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Julian Priester - Love, Love CD (album) cover

LOVE, LOVE

Julian Priester

 

Jazz Rock/Fusion

4.00 | 13 ratings

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zravkapt
Special Collaborator
Post/Math Rock Team
4 stars If you like Herbie Hancock's album Sextant, then you will most likely enjoy this as well. Julian Priester was a member of Hancock's Mwandishi line-up as well as having his own history in Jazz. Like the Mwandishi albums the music here is spacey, electric jazz. This type of music is sometimes referred to as "kosmigroove." Love, Love is slightly more traditional jazz than the Mwandishi albums. Priester's main instrument is trombone but here he also plays percussion and synthesizers. The only other Mwandishi member to appear here is Dr. Patrick Gleeson, who not only supplies the Moog and ARP synths he used on Crossings and Sextant, but a Oberheim digital sequencer which must have been straight off the assembly line.

I listened to the vinyl version of this album which has three tracks; the CD version has the last two songs as one track. To me, it seems like the middle song "Images" should be seperate from the last song. The title track features then Return To Forever guitarist Bill Connors, which is a great addition since there was no guitar on the Mwandishi albums. "Prologue / Love, Love" is similar to "Hornets" on Sextant. It starts with some orchestral jazz. The majority of this track is built around the funky odd-metered bassline. The drumming is great, repetative in a Can fashion. Basically a bunch of solos on modified wind instruments over a groove...but what an awesome groove it is.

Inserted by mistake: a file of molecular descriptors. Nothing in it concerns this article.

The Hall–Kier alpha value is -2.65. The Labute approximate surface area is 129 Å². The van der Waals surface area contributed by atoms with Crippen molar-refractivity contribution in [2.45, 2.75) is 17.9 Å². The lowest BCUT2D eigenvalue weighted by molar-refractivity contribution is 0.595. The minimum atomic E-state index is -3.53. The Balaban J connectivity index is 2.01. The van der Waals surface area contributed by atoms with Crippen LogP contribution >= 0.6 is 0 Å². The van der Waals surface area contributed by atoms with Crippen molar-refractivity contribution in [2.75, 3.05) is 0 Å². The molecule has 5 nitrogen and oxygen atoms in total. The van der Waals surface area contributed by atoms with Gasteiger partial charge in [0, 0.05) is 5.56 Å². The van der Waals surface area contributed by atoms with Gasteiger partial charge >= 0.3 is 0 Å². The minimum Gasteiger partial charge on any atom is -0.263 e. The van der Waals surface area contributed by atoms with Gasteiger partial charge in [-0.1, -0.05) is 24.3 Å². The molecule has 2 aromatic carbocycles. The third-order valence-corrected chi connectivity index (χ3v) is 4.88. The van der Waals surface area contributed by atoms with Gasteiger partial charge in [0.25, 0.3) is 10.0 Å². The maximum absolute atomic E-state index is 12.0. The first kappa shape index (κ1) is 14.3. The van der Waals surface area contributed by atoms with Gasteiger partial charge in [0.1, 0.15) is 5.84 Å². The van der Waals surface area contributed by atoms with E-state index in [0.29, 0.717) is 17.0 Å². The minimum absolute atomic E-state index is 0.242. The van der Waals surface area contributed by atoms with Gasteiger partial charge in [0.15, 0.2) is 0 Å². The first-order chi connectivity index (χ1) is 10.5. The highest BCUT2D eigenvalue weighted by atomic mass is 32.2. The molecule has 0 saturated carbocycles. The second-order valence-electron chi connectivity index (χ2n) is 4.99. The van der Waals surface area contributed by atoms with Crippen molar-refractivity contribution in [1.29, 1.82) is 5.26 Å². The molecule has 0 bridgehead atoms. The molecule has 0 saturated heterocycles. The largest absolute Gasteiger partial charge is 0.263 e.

Spacey effects on synths and whatnot come and go. Almost halfway you start hearing Mellotron strings which disappear and reappear throughout the remainder of the piece. Percussion becomes more noticeable over halfway. Towards the end the bass starts leaving more pauses and some fuzz gets applied to it. The music slowly dies out and ends. Compared to the last track, "Images" is more trad jazzy. Starts off with some free-form avant- jazz. Later more orchestral jazz. Then gets more spacey. Slowly the piece gets more dissonant. After 6 minutes the bass lays down a groove for the wind players to do avant solos over. The drums, meanwhile, are a little more varied. Lots of cacophony at the end.

"Eternal Words / Epilogue" ends the album on a very jazzy note. Certainly the least avant or rock sounding track. This begins with something wah-wahed and very jazzy piano and hi-hat. The beginning almost reminds me of pre-MDK Magma. Ends with more orchestral jazz. The first song is the best and the closest to the "kosmigroove" style. Unfortunately, Julian never made any more albums like this. I assume he is only on this site because of this album. But it's a great album. No Sextant, but close. 4 stars.

zravkapt | 4/5 |

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